- I consider it quite likely that JGBs will provide short sellers with immense profits in the years to come. However, I am wary of the BOJ’s ability to keep this market propped up. If an asset is denominated in yen – such assets include Japanese real estate, the Nikkei and JGBs – then the BOJ has the ability to print yen to keep the asset prices propped up (especially if the BOJ is losing the independence it may have had previously). To understand this concept better, consider the relationship between the U.S. dollar and U.S. Treasury bonds over the past decade. Like Japan, the U.S. has a central bank that buys debt in a currency it issues (i.e., U.S. Treasury bonds are denominated in U.S. dollars). The U.S. dollar, mired by twin deficits (as is Japan), has declined steadily over the past decade – but Treasury bonds have rallied.
USDX versus TLT
Despite my preference for shorting the yen, it is worth elaborating on the argument that JGBs will fall more than the yen. This viewpoint stems from the historical precedent established in the late 1970s, when the world was in a similar situation. The U.S. dollar was weakening, gold was rallying and concerns about a run on the dollar were growing. Federal Reserve Chairman Paul Volcker raised interest rates in the early 1980s, sending bond prices down significantly. From 1979 to 1980, the period prior to the rate hike that caused gold to skyrocket, Treasury bonds declined more than the U.S. dollar did.
30-year Treasury Bond, 1979-1980
U.S. dollar index, 1979-1980
This situation is unlikely to repeat in either the United States or Japan, because both countries run a budget deficit. An interest rate hike would drive their interest expenses to unsustainable levels. John Mauldin observed that a 2% hike in interest rates on 10-year JGBs would result in Japan spending over 50% of its tax revenue on interest alone. An interest rate hike cannot be part of the solution unless it is coupled with some type of debt cancellation or restructuring.
And therein lies the missing piece of the puzzle to how markets will respond to the Japanese debt crisis as it escalates. Ultimately, a new international monetary agreement involving some type of debt cancellation or restructuring is inevitable, given the amount of debt the large economies of the world are encumbered with. The nature of this debt cancellation, which will be a political decision, will impact prices greatly.
Although the yen has begun to unravel and the JGB market is increasingly unstable, investors still have time to get in on this opportunity. The Australian dollar-Japanese yen exchange rate, with carefully managed leverage, offers the best risk-reward tradeoff. It is best to play this via the spot-forex market, but those most comfortable with exchange-traded funds (ETFs) traded on U.S. exchanges can create a synthetic position that is long on the Australian dollar and short on the Japanese by acquiring the CurrencyShares Australian Dollar Trust (FXA) and ProShares UltraShort Yen (YCS). YCS is a levered ETF designed to double the impact of changes in the U.S. dollar-Japanese yen exchange rate. So if one wishes to create an Australian dollar-Japanese yen position using YCS, the position should be approximately half the size of the corresponding position in FXA. Levered ETFs also require closer attention to ensure they are moving as expected in relation to the underlying assets.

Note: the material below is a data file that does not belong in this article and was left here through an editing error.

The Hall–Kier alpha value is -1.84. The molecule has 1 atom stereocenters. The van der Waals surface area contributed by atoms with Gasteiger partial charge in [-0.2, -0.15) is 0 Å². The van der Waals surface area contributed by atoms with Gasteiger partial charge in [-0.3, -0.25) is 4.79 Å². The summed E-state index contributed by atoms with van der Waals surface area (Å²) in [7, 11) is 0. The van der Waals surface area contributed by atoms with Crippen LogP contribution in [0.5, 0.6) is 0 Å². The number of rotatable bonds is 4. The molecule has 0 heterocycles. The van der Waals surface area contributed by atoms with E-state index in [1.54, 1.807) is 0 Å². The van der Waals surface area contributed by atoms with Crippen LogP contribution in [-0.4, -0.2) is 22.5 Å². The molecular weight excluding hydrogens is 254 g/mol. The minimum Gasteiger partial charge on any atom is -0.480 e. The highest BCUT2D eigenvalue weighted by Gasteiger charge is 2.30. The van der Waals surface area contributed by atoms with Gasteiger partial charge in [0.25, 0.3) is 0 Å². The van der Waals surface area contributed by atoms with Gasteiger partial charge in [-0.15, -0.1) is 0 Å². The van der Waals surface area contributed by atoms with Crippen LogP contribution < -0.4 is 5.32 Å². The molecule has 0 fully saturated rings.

Outside of strategies for speculating upon the Australian dollar-Japanese yen exchange rate, individuals and institutions that are planning to take on debt with a five-to-seven-year maturity can also benefit by exploring ways their long-term debt can be denominated in yen. This strategy, advocated by Kyle Bass and John Mauldin, does not necessarily require a bank to issue a loan in yen. Rather, the debt one has incurred in U.S. dollars or other currencies can be hedged via the spot-forex market or the aforementioned exchange-traded fund, YCS.
Simit Patel is a trader with 10+ years experience in the foreign exchange markets. His career has involved working as a licensed currency broker, providing consulting services to forex trading firms, and developing educational products for brokerage firms. He is the founder of InformedTrades.com, an online community dedicated to helping individuals learn to trade the world’s financial markets.